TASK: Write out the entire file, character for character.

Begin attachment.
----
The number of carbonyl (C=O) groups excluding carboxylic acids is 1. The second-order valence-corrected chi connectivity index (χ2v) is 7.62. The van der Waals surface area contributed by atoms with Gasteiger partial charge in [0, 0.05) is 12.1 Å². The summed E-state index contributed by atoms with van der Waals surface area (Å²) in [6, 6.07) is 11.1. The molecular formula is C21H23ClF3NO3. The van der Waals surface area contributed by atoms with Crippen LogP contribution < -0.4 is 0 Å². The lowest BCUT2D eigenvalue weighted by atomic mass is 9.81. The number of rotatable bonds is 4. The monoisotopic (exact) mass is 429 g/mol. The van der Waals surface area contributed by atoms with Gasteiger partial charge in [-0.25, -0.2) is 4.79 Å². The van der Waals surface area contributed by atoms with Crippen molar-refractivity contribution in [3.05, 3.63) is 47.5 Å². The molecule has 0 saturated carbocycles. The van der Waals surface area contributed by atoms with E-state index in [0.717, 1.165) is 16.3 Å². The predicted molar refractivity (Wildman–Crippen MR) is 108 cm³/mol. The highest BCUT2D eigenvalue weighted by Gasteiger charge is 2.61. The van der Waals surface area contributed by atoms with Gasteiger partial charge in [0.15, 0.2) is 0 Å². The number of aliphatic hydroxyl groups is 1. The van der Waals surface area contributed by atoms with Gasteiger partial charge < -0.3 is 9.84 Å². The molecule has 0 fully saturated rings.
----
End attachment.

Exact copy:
The number of carbonyl (C=O) groups excluding carboxylic acids is 1. The second-order valence-corrected chi connectivity index (χ2v) is 7.62. The van der Waals surface area contributed by atoms with Gasteiger partial charge in [0, 0.05) is 12.1 Å². The summed E-state index contributed by atoms with van der Waals surface area (Å²) in [6, 6.07) is 11.1. The molecular formula is C21H23ClF3NO3. The van der Waals surface area contributed by atoms with Crippen LogP contribution < -0.4 is 0 Å². The lowest BCUT2D eigenvalue weighted by atomic mass is 9.81. The number of rotatable bonds is 4. The monoisotopic (exact) mass is 429 g/mol. The van der Waals surface area contributed by atoms with Gasteiger partial charge in [-0.25, -0.2) is 4.79 Å². The van der Waals surface area contributed by atoms with Crippen molar-refractivity contribution in [3.05, 3.63) is 47.5 Å². The molecule has 0 saturated carbocycles. The van der Waals surface area contributed by atoms with E-state index in [0.717, 1.165) is 16.3 Å². The predicted molar refractivity (Wildman–Crippen MR) is 108 cm³/mol. The highest BCUT2D eigenvalue weighted by Gasteiger charge is 2.61. The van der Waals surface area contributed by atoms with Gasteiger partial charge in [0.15, 0.2) is 0 Å². The number of aliphatic hydroxyl groups is 1. The van der Waals surface area contributed by atoms with Gasteiger partial charge < -0.3 is 9.84 Å². The molecule has 0 fully saturated rings.